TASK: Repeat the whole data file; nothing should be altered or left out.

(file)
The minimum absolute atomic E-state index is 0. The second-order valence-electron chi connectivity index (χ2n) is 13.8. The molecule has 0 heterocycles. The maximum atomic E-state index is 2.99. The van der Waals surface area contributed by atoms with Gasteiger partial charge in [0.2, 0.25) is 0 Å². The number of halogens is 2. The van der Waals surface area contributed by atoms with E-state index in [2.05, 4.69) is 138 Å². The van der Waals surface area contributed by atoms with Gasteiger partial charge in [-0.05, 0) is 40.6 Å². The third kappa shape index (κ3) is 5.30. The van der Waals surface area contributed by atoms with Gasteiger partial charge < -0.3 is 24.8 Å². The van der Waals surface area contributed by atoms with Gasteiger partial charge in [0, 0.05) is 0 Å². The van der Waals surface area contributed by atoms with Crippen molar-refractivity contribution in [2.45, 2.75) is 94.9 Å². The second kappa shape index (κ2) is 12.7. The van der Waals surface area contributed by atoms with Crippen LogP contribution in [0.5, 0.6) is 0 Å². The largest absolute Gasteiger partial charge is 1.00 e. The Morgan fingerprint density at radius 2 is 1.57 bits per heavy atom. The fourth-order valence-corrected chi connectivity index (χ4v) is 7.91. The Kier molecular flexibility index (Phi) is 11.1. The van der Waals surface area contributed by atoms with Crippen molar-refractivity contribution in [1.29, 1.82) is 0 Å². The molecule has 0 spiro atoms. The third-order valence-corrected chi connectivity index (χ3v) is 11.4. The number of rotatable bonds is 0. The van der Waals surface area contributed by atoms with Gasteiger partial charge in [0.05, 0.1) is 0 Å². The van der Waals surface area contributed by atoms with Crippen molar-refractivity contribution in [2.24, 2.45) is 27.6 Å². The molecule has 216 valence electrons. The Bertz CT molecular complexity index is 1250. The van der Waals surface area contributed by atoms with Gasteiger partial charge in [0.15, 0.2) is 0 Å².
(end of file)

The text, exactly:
The minimum absolute atomic E-state index is 0. The second-order valence-electron chi connectivity index (χ2n) is 13.8. The molecule has 0 heterocycles. The maximum atomic E-state index is 2.99. The van der Waals surface area contributed by atoms with Gasteiger partial charge in [0.2, 0.25) is 0 Å². The number of halogens is 2. The van der Waals surface area contributed by atoms with E-state index in [2.05, 4.69) is 138 Å². The van der Waals surface area contributed by atoms with Gasteiger partial charge in [-0.05, 0) is 40.6 Å². The third kappa shape index (κ3) is 5.30. The van der Waals surface area contributed by atoms with Gasteiger partial charge < -0.3 is 24.8 Å². The van der Waals surface area contributed by atoms with Gasteiger partial charge in [0, 0.05) is 0 Å². The van der Waals surface area contributed by atoms with Crippen molar-refractivity contribution in [2.45, 2.75) is 94.9 Å². The second kappa shape index (κ2) is 12.7. The van der Waals surface area contributed by atoms with Crippen LogP contribution in [0.5, 0.6) is 0 Å². The largest absolute Gasteiger partial charge is 1.00 e. The Morgan fingerprint density at radius 2 is 1.57 bits per heavy atom. The fourth-order valence-corrected chi connectivity index (χ4v) is 7.91. The Kier molecular flexibility index (Phi) is 11.1. The van der Waals surface area contributed by atoms with Crippen molar-refractivity contribution in [1.29, 1.82) is 0 Å². The molecule has 0 spiro atoms. The third-order valence-corrected chi connectivity index (χ3v) is 11.4. The number of rotatable bonds is 0. The van der Waals surface area contributed by atoms with Gasteiger partial charge in [0.05, 0.1) is 0 Å². The van der Waals surface area contributed by atoms with Crippen molar-refractivity contribution in [2.24, 2.45) is 27.6 Å². The molecule has 216 valence electrons. The Bertz CT molecular complexity index is 1250. The van der Waals surface area contributed by atoms with Gasteiger partial charge in [0.15, 0.2) is 0 Å².